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Acta Cirúrgica Brasileira

On-line version ISSN 1678-2674

Acta Cir. Bras. vol.29  supl.2 São Paulo  2014

http://dx.doi.org/10.1590/S0102-8650201400140008 

Original Articles

Histopathological evaluation of tumor necrosis and volume after cyanogenic chemotherapy1

Rondon Tosta Ramalho I  

Ricardo Dutra Aydos II  

Iandara Schettert III  

Pedro Carvalho Cassino IV  

IPhD, Health and Development Postgraduate Program, Federal University of Mato Grosso do Sul (UFMS), Campo Grande-MS, Brazil. Conception and design of the study, acquisition and interpretation of data, manuscript preparation

IIPhD, Associate Professor, Department of Surgery, UFMS, Campo Grande-MS, Brazil. Guidance and experimental design of the study

IIIPhD, Associate Professor, Department of Surgery, UFMS, Campo Grande-MS, Brazil. Veterinary assistance in the experimental study

IVFellow PhD degree, Health and Development Postgraduate Program, UFMS, Campo Grande-MS, Brazil. Acquisition and statistical analysis of data


ABSTRACT

PURPOSE:

To determine the percentage of tumoral necrosis and volume after cyanogenic chemotherapy.

METHODS:

Histopathological findings of 20 Swiss mice inoculated subcutaneously in the left abdominal wall with 0.05 ml of cell suspension containing 2.5 x 105 viable cells of the Ehrlich tumor were evaluated. The tumor response to cyanogenic chemotherapy was determined using a system that comprises two inhibition factors of tumor growth by calculating the percentage of necrosis in the tumor tissue and calculation of tumor volume in treated animals relative to that in control animals. The importance of this system has been validated by the correlation between tumor inhibition in the groups treated with the respective percentages of necrosis.

RESULTS:

While the control group presented an average of 13.48 ± 14.71% necrosis and average tumor volume of 16.18 ± 10.94, the treated group had an average of 42.02 ± 11.58 and 6.8 ± 3.57, respectively. The tumor inhibition was significantly associated with treatment (p=0.0189). The analysis of necrosis percentage showed a significant prognostic importance (p=0.0001).

CONCLUSION:

It is concluded that the effect of cyanogenic chemotherapy showed strong inhibitory action of tumor growth, as well as an increase in its area of necrosis.

Key words: Neoplasms; Chemotherapy; Antineoplastic Agents; Sulfur; Thiosulfate Sulfurtransferase; Hydrogen Cyanide; Oxidative Phosphorylation

Introduction

Rhodanese (thiosulfate sulfotransferase) is a sulfotransferase involved in the cyanide detoxification and oxidation processes. The rhodanese carries sulfane sulfur covalently bonded to another atom of sulfur from certain sulfur donor (as thiosulfate, polysulfides and persulfides) to various acceptors, including cyanide1 , 2.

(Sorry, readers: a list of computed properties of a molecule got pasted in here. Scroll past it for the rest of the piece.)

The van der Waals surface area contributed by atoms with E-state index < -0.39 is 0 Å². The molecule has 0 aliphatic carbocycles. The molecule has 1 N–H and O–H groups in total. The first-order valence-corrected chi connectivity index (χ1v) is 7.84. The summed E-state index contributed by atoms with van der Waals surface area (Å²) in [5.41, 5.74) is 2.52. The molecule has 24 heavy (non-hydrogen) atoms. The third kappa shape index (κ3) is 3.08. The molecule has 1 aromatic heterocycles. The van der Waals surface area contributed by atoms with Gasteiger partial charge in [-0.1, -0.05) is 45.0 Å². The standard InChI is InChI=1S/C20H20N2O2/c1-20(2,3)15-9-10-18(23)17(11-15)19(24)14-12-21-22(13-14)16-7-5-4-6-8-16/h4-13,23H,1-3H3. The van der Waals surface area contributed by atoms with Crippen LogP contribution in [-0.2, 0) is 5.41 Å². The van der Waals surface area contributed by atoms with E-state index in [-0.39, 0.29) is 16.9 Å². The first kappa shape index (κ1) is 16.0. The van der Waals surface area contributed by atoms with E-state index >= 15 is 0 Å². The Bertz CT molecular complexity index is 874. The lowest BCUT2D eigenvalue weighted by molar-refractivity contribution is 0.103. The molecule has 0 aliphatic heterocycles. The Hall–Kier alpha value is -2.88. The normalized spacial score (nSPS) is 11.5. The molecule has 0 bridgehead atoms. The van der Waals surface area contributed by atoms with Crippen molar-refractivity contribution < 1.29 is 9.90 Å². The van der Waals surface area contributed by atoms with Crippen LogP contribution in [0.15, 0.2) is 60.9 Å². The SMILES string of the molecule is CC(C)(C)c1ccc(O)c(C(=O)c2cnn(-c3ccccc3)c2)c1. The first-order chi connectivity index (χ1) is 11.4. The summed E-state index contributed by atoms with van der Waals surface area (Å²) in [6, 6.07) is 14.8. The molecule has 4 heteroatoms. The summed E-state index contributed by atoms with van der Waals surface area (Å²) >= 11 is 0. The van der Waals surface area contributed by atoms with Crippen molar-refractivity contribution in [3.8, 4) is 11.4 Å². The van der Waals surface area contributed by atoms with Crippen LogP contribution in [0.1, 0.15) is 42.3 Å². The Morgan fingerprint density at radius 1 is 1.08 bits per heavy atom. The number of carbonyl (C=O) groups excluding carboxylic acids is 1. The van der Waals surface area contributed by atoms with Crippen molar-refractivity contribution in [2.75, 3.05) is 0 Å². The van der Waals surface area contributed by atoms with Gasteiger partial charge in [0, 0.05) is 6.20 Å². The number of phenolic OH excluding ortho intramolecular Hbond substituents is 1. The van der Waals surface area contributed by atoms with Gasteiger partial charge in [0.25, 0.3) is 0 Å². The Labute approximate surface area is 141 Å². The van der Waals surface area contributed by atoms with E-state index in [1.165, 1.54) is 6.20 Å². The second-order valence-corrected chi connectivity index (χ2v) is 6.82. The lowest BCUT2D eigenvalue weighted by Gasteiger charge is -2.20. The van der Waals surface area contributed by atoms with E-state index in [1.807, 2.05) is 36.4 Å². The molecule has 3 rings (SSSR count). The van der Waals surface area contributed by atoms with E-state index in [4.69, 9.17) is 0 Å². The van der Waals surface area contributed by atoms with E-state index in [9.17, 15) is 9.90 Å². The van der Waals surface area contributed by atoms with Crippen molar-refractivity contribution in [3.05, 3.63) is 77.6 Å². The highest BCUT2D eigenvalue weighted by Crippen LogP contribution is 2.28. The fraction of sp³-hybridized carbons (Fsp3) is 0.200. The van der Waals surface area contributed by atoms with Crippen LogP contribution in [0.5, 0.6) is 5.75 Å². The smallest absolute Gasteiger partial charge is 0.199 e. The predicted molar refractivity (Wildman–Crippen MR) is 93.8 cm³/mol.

The neoplastic cells have a total lack of activity of cystathionase (CST), while the activity of cysteine aminotransferase, 3-mercaptopyruvate sulfotransferase (MPST) and rhodanese is only residual. Such behavior undermines the biosynthesis and transport of sulfur compounds from these sulfane cells3 , 4. Toohey3suggests that the uncontrolled proliferation of cancer cells is the result of sulfur sulfane disability and hyperactivity of these enzymes, which would be inhibited in normal cells by this active form of sulfur3. The rhodanese also presents low activity in livers of mice bearing Ehrlich ascites tumor, due to a decrease in the levels of sulfane sulfur5 , 6.

The sulfane sulfur is generated from several metabolic pathways, and often there are carrier proteins capable of stabilizing and transporting sulfur sulfane. A deficiency in the anaerobic metabolism of sulfur is related to neoplastic processes and immunodeficiency virus infection, suggesting that this may have a regulatory function in cells by modifying the -SH groups, and this high activity and short half-life characteristics confer an efficient regulator7.

Acetone cyanohydrin (AC) through its molar equivalent of cyanide, is capable of promoting a reduction in transplanted tumors in mice and, in some cases, the total reduction of such tumors. This quite possibly occurs by a defect in the detoxification process of cyanide in tumor cells involving cell stocks of sulfur, in which they are easily intoxicated even with low doses of cyanide8 , 9.

Here we present our results based on a cyanogenic chemotherapy with the use of acetone cyanohydrin as a prodrug for release of cyanide, seeking a possible failure in its metabolism in tumor cells.

Methods

The research project was approved by the Ethics Committee on the use of animals of the Federal University of Mato Grosso do Sul (UFMS), protocol number 227.

20 male mice of the Swiss strain, weighing 35±5g obtained from the animal colony of the Federal University of Mato Grosso do Sul were used. The animals were kept in experimentation for seven days prior to the procedures.

Tumor transplant

The cells were kept in vivo in donor mice by the intraperitoneal transplantation of 2x106 Ehrlich Ascite Tumor (EAT) cells. Every ten days the formed intraperitoneal fluid was removed and transplanted in another animal.

The donor animal was euthanized with an overdose of anesthetic. After that, peritoneal lavage was performed with 3mL of phosphate buffered saline and then withdrawing by suction the same 3mL. The obtained cell suspension was centrifuged, the supernatant discarded and the pellet resuspended in 3mL of phosphate buffered saline. In suspension, the test cell viability by Trypan blue exclusion was performed. Then it was determined the number of cells in a Neubauer chamber.

All twenty animals were weighed and then sedated with 0.1 mL of ketamine/xylazine (0.5/100mg and 0.2 mg/100g respectively) and after shaving they were subcutaneously inoculated with 0.05 ml of cell suspension containing 2,5x105 viable cells of the Ehrlich tumor in the left abdominal wall, this being regarded as day zero of the experiment.

Treatment program

Treatment was initiated on day 3 and repeated every 48 hours until the 13thday. Randomly, the animals were divided into 2 groups: control (CG) n = 10, treated with saline; Acetone cyanohydrin (ACG), n = 10 treated with 2,796 mg/kg AC. The doses were administered intraperitoneally. 48 hour after the last treatment, the animals were euthanized by administration of an overdose of anesthetic.

Tumor extraction

The tumor mass was collected and its measure at its longest and shortest axis was determined using a digital caliper brand ZAAS. Then the solution was maintained at 10% formaldehyde for one day and transferred to 70% alcohol. After that the samples were embedded in paraffin, cut at 5μm thick and stained with hematoxylin-eosin (HE).

Morphological evaluation in tumor inhibition

The determination of tumor inhibition was performed using the calculating tumor volume according to the following formula10 , 11:

Being:

(TV) Tumoral volume

(L) Longest axis

(s) Shortest axis.

Quantification of the percentage of tumor necrosis

The slides were stained with hematoxylin and eosin and then subjected to reading and determination of areas of necrosis; through the tumor mass, they were quantified using AutoCAD 2014 software (Free version for testing).